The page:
Academia is certainly a place where people should be exposed to new and uncomfortable ideas. Moreover, the very commitment to ideas that many academics show makes it inevitable that, from time to time, we will disagree strenuously. Sometimes we may even view each other as bigots. Yet, intense as that conflict may get, we need to remember that our students are our students. We are here to teach them, to educate them, but not to convert them and especially not to preach to them, regardless of our faith.******

Sometimes it's about free speech but sometimes it's just about being responsible.


* The horror of that realization will strike you sometime today, have no doubt.

** I should probably note that Adams is neither a professor of theology nor biology, thus eliminating possible justifications for his actions.

*** I should also note- all jokes about grad student pay aside- that the whole research thing is an important part of the job description as well.

**** I'd like to observe at this juncture, as well, that my view has nothing to do with the fact that Adams was pushing a religious viewpoint. I expressed similar sentiments about a previous case that may have involved a professor unfairly ragging on religion in the classroom.

***** Fun fact! The Declaration of Independence, while an important document, has absolutely no legal standing in the operation of the United States. It is, in short, a diplomatic communique from a provisional government that preceded, but was distinct from, the U.S. Federal Government. One may as well base legal arguments on the Declaration of Independence as on a Denny's menu.

****** In case Brad Wright still reads this crap, I should note that I don't think that evangelicals should be suppressed or eradicated on college campuses. I think we're both aware, however, that we disagree as to the specifics beyond that vague assertions.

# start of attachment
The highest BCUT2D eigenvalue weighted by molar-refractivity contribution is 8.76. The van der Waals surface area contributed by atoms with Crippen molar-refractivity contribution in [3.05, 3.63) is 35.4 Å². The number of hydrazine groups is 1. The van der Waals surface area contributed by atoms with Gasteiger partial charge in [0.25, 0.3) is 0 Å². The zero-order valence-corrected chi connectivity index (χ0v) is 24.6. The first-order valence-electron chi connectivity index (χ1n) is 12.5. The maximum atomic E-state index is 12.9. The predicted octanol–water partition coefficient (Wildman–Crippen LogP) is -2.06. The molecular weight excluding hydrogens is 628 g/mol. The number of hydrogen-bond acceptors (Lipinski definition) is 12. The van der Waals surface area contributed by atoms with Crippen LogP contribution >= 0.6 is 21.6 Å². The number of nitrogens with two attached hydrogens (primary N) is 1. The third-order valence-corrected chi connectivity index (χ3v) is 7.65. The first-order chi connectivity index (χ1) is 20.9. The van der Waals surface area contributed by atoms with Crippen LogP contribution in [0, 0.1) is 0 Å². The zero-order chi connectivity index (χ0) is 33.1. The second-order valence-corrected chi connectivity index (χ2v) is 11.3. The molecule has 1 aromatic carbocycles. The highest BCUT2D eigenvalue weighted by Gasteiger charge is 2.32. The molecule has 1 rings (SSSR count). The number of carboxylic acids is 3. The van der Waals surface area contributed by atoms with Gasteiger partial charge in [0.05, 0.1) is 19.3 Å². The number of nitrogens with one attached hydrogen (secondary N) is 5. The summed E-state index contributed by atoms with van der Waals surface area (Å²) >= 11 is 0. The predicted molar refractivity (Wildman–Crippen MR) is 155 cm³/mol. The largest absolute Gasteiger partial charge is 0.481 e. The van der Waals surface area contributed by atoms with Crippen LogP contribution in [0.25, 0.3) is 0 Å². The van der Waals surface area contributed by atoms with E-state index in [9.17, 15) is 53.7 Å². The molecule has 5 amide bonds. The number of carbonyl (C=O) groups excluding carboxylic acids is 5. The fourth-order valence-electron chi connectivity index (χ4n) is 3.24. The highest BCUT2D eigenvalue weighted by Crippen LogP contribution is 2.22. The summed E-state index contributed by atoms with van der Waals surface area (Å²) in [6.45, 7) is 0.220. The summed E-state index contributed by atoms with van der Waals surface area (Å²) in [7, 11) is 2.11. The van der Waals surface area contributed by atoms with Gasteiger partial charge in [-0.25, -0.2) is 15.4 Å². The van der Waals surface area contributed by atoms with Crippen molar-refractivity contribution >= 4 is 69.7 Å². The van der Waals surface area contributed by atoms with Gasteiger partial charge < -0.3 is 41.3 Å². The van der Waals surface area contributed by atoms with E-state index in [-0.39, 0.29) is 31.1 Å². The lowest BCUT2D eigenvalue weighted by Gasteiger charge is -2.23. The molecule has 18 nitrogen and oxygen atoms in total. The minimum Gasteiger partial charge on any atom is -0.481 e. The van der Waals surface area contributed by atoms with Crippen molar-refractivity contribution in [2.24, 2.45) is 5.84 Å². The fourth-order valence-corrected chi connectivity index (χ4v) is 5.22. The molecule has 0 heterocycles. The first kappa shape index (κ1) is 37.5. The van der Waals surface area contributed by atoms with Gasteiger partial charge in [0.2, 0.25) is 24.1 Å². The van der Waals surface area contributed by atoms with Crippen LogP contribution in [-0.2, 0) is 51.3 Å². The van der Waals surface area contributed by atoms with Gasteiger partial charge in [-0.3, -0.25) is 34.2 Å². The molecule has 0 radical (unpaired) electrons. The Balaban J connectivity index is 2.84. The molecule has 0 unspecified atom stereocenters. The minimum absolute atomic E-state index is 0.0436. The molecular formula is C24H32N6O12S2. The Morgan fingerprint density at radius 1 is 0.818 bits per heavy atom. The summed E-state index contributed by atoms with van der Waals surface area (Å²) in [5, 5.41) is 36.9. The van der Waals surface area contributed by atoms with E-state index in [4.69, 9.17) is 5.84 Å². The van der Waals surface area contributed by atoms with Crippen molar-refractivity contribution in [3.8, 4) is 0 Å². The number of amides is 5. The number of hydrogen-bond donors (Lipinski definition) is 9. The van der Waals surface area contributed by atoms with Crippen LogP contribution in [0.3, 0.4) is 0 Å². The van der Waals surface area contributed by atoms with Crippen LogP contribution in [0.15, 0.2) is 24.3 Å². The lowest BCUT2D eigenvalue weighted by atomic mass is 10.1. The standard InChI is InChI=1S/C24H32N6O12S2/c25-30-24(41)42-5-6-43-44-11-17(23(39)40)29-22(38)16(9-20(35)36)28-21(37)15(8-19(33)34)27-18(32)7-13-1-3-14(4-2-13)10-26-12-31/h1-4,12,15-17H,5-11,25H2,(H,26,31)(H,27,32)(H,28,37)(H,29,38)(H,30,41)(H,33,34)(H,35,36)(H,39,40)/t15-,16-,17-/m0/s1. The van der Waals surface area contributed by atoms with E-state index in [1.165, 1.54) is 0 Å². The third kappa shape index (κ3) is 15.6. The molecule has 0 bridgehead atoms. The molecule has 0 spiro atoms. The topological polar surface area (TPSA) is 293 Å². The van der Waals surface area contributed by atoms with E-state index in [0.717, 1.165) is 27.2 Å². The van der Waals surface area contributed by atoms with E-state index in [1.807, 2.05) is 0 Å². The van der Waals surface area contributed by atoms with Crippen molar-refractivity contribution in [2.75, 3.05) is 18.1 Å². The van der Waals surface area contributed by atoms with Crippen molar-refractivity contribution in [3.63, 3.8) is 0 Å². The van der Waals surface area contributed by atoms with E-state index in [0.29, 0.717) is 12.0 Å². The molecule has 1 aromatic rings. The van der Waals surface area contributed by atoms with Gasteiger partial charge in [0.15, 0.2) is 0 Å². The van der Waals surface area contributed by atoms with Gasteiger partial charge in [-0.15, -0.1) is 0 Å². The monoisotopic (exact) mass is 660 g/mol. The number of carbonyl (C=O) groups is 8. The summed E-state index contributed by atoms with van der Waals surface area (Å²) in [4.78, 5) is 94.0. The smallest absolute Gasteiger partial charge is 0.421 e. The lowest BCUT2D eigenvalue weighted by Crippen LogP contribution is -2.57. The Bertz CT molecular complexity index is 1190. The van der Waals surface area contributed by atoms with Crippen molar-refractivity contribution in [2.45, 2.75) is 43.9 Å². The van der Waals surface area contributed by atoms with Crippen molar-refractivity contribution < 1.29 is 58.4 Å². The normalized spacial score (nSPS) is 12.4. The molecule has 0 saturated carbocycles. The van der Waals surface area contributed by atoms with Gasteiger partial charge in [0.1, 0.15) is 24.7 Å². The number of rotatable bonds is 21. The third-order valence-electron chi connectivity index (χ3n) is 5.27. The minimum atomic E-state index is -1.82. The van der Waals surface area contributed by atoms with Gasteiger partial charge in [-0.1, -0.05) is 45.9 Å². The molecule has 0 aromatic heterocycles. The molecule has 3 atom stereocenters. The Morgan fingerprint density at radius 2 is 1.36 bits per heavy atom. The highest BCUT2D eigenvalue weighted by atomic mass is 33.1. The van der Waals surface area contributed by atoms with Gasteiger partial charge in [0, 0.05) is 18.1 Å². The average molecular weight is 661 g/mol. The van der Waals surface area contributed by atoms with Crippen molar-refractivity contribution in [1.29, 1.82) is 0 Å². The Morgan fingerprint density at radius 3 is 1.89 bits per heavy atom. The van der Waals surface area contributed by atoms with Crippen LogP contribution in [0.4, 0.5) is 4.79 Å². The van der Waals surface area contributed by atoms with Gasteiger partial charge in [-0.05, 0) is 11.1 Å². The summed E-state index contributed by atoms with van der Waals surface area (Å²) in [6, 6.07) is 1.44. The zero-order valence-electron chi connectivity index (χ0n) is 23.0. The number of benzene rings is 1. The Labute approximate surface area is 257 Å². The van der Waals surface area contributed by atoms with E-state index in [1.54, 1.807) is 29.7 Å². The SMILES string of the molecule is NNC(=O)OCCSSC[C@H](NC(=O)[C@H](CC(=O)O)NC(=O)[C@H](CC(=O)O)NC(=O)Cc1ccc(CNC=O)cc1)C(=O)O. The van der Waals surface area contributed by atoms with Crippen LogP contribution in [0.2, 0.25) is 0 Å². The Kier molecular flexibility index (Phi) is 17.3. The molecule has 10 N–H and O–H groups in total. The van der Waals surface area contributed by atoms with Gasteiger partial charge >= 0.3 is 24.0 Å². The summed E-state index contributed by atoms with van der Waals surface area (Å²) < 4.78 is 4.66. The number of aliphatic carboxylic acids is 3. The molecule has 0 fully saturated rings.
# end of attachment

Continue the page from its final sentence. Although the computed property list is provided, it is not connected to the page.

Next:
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3 Comments:

Blogger ang said...

Very well said--it is not about what your religious affiliation is or isn't, but rather about using your power in the classroom responsibly. Simply amazing that any university professor doesn't see the inherent problem with announcing religious affiliation and stating that it will affect how students are evaluated. And that such a professor actually has the cajones to suggest that the student is in the wrong here!

And I love your version of the introductory email! Particularly the phrase "I consider my students to be quite a bit more than pathetic wretches laboring under the burden of original sin." Inappropriate as it is, I might have secretly worshiped any professor who made this statement to me when I was an undergrad.

Wednesday, June 03, 2009 7:33:00 PM  
Blogger Brad Wright said...

"Academia is certainly a place where people should be exposed to new and uncomfortable ideas"... that's certainly something that we can both agree on. However, it's seems that some academics would not include religious beliefs, or at least some religious beliefs, as the ideas that should be encountered.

Thursday, June 18, 2009 5:26:00 AM  
Blogger Drek said...

Hey Brad,

I think that college is a great place to encounter the diversity of religious beliefs in the world. I've even argued that religious speech in the college context should be protected, even when I personally find it revolting. That said, there's a difference between "exposure" and "preaching" and, likewise, a huge difference between the plethora of religious opportunities on many campuses, and having a professor use his or her position of authority to push something entirely outside the course material.

Just sayin is all...

Saturday, June 20, 2009 6:00:00 AM